Consequences of Model Misspecification for Maximum Likelihood Estimation with Missing Data
Richard M. Golden (),
Steven S. Henley (),
Halbert White and
T. Michael Kashner ()
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Richard M. Golden: School of Behavioral and Brain Sciences, GR4.1, 800 W. Campbell Rd., University of Texas at Dallas, Richardson, TX 75080, USA
Steven S. Henley: Martingale Research Corporation, 101 E. Park Blvd., Suite 600, Plano, TX 75074, USA
T. Michael Kashner: Department of Medicine, Loma Linda University School of Medicine, Loma Linda, CA 92357, USA
Econometrics, 2019, vol. 7, issue 3, 1-27
Researchers are often faced with the challenge of developing statistical models with incomplete data. Exacerbating this situation is the possibility that either the researcher’s complete-data model or the model of the missing-data mechanism is misspecified. In this article, we create a formal theoretical framework for developing statistical models and detecting model misspecification in the presence of incomplete data where maximum likelihood estimates are obtained by maximizing the observable-data likelihood function when the missing-data mechanism is assumed ignorable. First, we provide sufficient regularity conditions on the researcher’s complete-data model to characterize the asymptotic behavior of maximum likelihood estimates in the simultaneous presence of both missing data and model misspecification. These results are then used to derive robust hypothesis testing methods for possibly misspecified models in the presence of Missing at Random (MAR) or Missing Not at Random (MNAR) missing data. Second, we introduce a method for the detection of model misspecification in missing data problems using recently developed Generalized Information Matrix Tests (GIMT). Third, we identify regularity conditions for the Missing Information Principle (MIP) to hold in the presence of model misspecification so as to provide useful computational covariance matrix estimation formulas. Fourth, we provide regularity conditions that ensure the observable-data expected negative log-likelihood function is convex in the presence of partially observable data when the amount of missingness is sufficiently small and the complete-data likelihood is convex. Fifth, we show that when the researcher has correctly specified a complete-data model with a convex negative likelihood function and an ignorable missing-data mechanism, then its strict local minimizer is the true parameter value for the complete-data model when the amount of missingness is sufficiently small. Our results thus provide new robust estimation, inference, and specification analysis methods for developing statistical models with incomplete data.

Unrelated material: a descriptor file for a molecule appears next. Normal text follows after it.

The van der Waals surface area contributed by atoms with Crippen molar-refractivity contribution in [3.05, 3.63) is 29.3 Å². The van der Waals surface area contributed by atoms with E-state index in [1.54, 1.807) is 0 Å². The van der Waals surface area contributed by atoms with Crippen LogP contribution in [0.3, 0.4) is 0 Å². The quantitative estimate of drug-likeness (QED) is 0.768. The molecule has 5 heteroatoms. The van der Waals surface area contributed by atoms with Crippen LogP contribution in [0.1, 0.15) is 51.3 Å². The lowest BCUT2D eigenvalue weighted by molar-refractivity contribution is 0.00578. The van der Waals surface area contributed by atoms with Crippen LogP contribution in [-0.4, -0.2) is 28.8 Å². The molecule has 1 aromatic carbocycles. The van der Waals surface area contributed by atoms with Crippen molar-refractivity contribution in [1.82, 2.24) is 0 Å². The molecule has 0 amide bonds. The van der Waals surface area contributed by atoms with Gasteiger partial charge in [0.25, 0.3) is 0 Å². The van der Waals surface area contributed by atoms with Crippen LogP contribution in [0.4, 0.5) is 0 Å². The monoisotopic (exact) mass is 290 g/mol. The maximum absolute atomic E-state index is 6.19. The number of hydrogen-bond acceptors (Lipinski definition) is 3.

Keywords: asymptotic theory; ignorable; Generalized Information Matrix Test; misspecification; missing data; nonignorable; sandwich estimator; specification analysis (search for similar items in EconPapers)
JEL-codes: B23 C C00 C01 C1 C2 C3 C4 C5 C8 (search for similar items in EconPapers)
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Persistent link: https://EconPapers.repec.org/RePEc:gam:jecnmx:v:7:y:2019:i:3:p:37-:d:264548
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